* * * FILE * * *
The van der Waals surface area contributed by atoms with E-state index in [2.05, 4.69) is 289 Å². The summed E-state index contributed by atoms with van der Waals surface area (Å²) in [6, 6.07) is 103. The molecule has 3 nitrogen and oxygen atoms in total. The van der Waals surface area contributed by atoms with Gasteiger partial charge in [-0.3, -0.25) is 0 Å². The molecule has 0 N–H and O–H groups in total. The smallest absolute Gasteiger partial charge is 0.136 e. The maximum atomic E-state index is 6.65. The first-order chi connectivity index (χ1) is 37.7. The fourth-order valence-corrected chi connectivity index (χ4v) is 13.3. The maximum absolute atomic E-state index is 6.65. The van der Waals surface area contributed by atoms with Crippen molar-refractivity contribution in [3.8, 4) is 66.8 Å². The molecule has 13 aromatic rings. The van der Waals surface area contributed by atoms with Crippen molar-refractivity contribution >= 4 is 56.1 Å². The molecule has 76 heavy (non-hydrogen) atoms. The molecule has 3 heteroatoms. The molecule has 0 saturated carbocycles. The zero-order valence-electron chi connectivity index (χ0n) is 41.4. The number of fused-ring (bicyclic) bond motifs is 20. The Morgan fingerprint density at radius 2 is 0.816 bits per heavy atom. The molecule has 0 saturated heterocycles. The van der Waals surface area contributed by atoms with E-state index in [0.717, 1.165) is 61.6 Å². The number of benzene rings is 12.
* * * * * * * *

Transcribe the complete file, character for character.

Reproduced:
The van der Waals surface area contributed by atoms with E-state index in [2.05, 4.69) is 289 Å². The summed E-state index contributed by atoms with van der Waals surface area (Å²) in [6, 6.07) is 103. The molecule has 3 nitrogen and oxygen atoms in total. The van der Waals surface area contributed by atoms with Gasteiger partial charge in [-0.3, -0.25) is 0 Å². The molecule has 0 N–H and O–H groups in total. The smallest absolute Gasteiger partial charge is 0.136 e. The maximum atomic E-state index is 6.65. The first-order chi connectivity index (χ1) is 37.7. The fourth-order valence-corrected chi connectivity index (χ4v) is 13.3. The maximum absolute atomic E-state index is 6.65. The van der Waals surface area contributed by atoms with Crippen molar-refractivity contribution in [3.8, 4) is 66.8 Å². The molecule has 13 aromatic rings. The van der Waals surface area contributed by atoms with Crippen molar-refractivity contribution >= 4 is 56.1 Å². The molecule has 76 heavy (non-hydrogen) atoms. The molecule has 3 heteroatoms. The molecule has 0 saturated carbocycles. The zero-order valence-electron chi connectivity index (χ0n) is 41.4. The number of fused-ring (bicyclic) bond motifs is 20. The Morgan fingerprint density at radius 2 is 0.816 bits per heavy atom. The molecule has 0 saturated heterocycles. The van der Waals surface area contributed by atoms with E-state index in [0.717, 1.165) is 61.6 Å². The number of benzene rings is 12.